Trio Globo
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Trio Globo

Band Jazz World


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"Jazz Now"

“…fusion music in the best sense—an organic mixture of jazz, classical and world music that defies categorization.” - None

"Paul Winter"

"Amidst the pulsing energy and virtuosity of this album, a refreshing and soaring lyricism stands out as perhaps Trio Globo's signature qualilty."

- None

"Dirty Linen"

"Trio Globo produces diverse, challenging music that is a fitting showcase for the instrumentalists' virtuosity and skill at group improvisation."
- None

"Dave Brubeck"

"Eugene, Howard and Glen are magnificent players with distinct musical voices. Together they have a fresh new sound and offer a unique vision of the world of music." - None

"Leading Edge Review"

"...consummate musicians at the peak of their artistic form." - None

"Chicago Tribune"

"By using asymmetrical phrases and scales unfamiliar to Western ears as the basis for jazz improvisation, Trio Globo has begun to form a sound and an idiom of its own making. At first glance, this borrowing of rhythms and pitch sequences from foreign cultures may suggest "world music" at its most glib and superficial. Listen closely, though, and you'll perceive the depth and intellectual vigor of this recording."
- Howard Reich


2007 - Trio Globo, new CD, in production.

2007 - Trio Globo with Amikaeyla, in production.

1995 - Eugene Friesen, Howard Levy, Glen Velez (aka Trio Globo), CARNIVAL OF SOULS, Silver Wave - SD 904

1994 - Eugene Friesen, Howard Levy, Glen Velez, TRIO GLOBO, Silver Wave - SD - 806



Formed in 1993, Trio Globo has crafted a totally original voice in contemporary acoustic music with combustible spontaneity, rhythmic influences derived from six continents, and diverse musical roots that span jazz, classical and sacred traditions. Eugene (Paul Winter Consort), Howard (Bela Fleck and the Flecktones, Kenny Loggins, Paquito d’Rivera), and Glen (Paul Winter Consort, Steve Reich) bring three unique musical visions together to create original work that is instantly recognizable as their own.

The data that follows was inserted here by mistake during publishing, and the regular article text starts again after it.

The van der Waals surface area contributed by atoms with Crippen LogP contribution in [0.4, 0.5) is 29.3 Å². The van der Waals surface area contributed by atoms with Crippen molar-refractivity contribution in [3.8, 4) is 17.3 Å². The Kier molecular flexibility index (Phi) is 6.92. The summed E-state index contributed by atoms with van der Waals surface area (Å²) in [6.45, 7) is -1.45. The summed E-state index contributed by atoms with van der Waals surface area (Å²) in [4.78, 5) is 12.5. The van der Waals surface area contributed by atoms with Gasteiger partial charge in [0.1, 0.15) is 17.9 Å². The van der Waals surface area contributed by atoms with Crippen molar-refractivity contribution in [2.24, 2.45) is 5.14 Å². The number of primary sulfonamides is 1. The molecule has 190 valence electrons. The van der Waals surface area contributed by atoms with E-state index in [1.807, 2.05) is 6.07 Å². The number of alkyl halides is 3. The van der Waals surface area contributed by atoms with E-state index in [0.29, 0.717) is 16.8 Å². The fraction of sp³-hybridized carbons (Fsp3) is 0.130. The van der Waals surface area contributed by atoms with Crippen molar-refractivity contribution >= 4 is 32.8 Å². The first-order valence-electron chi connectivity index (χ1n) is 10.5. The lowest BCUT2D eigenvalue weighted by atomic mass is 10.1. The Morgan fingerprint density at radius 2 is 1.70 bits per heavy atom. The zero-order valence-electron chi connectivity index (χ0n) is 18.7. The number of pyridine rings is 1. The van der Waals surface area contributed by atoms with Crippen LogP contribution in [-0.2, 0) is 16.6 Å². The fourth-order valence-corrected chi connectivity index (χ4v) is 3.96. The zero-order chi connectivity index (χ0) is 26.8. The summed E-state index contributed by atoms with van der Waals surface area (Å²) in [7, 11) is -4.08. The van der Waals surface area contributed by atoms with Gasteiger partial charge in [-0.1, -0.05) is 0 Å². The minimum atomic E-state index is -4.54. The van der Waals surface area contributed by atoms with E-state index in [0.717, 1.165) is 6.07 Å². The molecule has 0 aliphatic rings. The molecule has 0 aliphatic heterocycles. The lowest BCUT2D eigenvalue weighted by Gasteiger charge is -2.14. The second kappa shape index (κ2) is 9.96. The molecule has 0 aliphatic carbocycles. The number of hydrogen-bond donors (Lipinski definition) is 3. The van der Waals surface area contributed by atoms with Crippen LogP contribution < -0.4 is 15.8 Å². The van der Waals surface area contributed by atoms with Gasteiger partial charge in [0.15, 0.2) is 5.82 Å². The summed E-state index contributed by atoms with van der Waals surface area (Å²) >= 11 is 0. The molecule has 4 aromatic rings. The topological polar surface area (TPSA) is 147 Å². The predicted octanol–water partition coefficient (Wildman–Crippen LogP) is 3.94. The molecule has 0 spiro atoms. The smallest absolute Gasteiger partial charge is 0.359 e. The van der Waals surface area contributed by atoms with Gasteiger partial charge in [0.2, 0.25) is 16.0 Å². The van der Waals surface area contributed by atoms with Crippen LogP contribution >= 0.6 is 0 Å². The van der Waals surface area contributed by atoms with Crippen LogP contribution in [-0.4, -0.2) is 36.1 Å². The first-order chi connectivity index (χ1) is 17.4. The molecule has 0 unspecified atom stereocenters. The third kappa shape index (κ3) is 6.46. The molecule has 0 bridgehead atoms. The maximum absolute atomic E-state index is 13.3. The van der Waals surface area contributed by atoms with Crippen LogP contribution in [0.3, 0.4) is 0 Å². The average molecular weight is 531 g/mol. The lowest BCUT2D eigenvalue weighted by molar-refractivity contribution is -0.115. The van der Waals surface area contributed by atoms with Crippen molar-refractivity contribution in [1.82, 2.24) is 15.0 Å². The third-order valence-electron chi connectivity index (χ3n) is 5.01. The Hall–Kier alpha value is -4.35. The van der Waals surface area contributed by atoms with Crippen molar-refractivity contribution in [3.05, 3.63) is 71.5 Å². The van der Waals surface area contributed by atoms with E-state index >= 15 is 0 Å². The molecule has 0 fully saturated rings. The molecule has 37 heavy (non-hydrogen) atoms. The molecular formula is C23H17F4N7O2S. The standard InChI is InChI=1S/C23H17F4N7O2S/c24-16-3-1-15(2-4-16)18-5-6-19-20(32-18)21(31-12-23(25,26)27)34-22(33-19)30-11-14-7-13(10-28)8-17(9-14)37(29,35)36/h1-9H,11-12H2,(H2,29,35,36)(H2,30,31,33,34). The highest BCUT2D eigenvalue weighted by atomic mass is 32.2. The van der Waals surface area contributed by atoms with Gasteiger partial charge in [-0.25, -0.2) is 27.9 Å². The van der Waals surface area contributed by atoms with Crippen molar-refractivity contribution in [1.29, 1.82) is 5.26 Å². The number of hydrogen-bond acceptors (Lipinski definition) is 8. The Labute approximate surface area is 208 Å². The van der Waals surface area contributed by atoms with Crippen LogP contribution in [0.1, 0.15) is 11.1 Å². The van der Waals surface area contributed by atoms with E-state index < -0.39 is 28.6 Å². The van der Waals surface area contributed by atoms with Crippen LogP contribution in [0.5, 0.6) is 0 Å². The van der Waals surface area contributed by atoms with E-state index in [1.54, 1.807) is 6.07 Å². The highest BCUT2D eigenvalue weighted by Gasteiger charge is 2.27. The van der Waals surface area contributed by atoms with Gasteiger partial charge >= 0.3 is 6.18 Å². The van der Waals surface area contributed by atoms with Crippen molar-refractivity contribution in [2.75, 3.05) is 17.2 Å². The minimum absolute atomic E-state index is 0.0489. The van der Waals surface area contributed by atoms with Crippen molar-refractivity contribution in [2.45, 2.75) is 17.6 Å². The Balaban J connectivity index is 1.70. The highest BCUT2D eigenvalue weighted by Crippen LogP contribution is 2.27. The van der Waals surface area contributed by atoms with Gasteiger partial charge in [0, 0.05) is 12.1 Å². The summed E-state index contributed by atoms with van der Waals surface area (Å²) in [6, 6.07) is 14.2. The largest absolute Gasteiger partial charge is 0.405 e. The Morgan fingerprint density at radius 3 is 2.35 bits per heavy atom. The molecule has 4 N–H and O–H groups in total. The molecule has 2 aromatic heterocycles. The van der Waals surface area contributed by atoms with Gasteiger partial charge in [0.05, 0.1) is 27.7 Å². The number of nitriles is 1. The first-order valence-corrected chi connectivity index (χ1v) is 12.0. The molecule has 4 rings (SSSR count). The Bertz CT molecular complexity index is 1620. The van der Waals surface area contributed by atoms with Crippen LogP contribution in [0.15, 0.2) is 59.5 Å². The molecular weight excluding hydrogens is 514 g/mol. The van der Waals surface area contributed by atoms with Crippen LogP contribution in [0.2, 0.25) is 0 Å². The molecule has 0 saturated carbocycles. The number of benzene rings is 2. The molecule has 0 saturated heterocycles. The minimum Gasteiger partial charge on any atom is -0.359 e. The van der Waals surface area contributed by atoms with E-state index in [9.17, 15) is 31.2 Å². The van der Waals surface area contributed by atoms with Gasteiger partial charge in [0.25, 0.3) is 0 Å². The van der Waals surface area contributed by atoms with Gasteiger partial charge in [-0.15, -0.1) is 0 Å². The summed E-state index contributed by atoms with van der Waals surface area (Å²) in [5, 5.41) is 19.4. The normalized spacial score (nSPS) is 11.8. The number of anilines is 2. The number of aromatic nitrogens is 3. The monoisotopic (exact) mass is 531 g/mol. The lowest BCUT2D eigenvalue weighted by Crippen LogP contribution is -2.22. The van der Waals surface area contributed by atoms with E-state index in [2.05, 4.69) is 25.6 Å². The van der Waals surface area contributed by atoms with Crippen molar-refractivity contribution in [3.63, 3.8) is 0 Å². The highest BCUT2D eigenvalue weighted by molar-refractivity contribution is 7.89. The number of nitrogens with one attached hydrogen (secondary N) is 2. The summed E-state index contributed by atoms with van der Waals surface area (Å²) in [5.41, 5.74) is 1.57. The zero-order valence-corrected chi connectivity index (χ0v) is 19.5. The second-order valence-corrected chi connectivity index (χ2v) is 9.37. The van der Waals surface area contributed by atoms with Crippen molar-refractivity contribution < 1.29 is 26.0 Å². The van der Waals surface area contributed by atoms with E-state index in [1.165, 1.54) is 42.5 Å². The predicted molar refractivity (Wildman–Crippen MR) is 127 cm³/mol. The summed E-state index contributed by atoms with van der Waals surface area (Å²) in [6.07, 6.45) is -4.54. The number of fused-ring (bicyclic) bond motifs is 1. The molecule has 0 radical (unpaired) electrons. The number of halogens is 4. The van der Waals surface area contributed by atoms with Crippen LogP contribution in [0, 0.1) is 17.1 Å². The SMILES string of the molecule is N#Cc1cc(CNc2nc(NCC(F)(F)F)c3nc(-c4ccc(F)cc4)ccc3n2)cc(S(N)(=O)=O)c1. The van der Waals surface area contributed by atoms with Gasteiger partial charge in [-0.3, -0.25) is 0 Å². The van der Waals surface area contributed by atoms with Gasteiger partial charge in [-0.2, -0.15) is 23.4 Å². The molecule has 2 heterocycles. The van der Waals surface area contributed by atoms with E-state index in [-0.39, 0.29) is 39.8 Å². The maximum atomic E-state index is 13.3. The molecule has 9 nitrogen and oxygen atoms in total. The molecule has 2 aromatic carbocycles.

Eugene Friesen, composer/cellist, is at the forefront of a new generation of musicians versed in classical, popular and world music. A graduate of the Yale School of Music, he is active as a performer, composer, teacher and recording artist.

Friesen's gift for the responsive flow of improvisatory music has been featured in concerts all over the world with the Paul Winter Consort, Trio Globo, and with poets Yevgeny Yevtushenko and Coleman Barks. He has performed as a soloist at the International Cello Festival in Manchester, England; Rencontres d'Ensembles de Violoncelles in Beauvais, France; International Cello Encounter in Rio de Janeiro, Brazil; and at the World Cello Congress in Baltimore, Maryland.

His compositional credits include many albums of original music: Sono Miho; In The Shade Of Angels; New Friend; Arms Around You; The Song of Rivers; Grasslands, a symphony premiered on the Kansas prairie in 1997; Earth Requiem: Stories of Hope, an oratorio first performed in 1991; The Brementown Musicians with Bob Hoskins for Rabbit Ears Productions in 1992; Sabbaths, settings of poems by Wendell Berry premiered by the Brattleboro Music Center in 1999; and numerous scores for documentary films. Eugene's music can also be heard on the recordings of Trio Globo, which he founded in 1992 with Howard Levy and Glen Velez.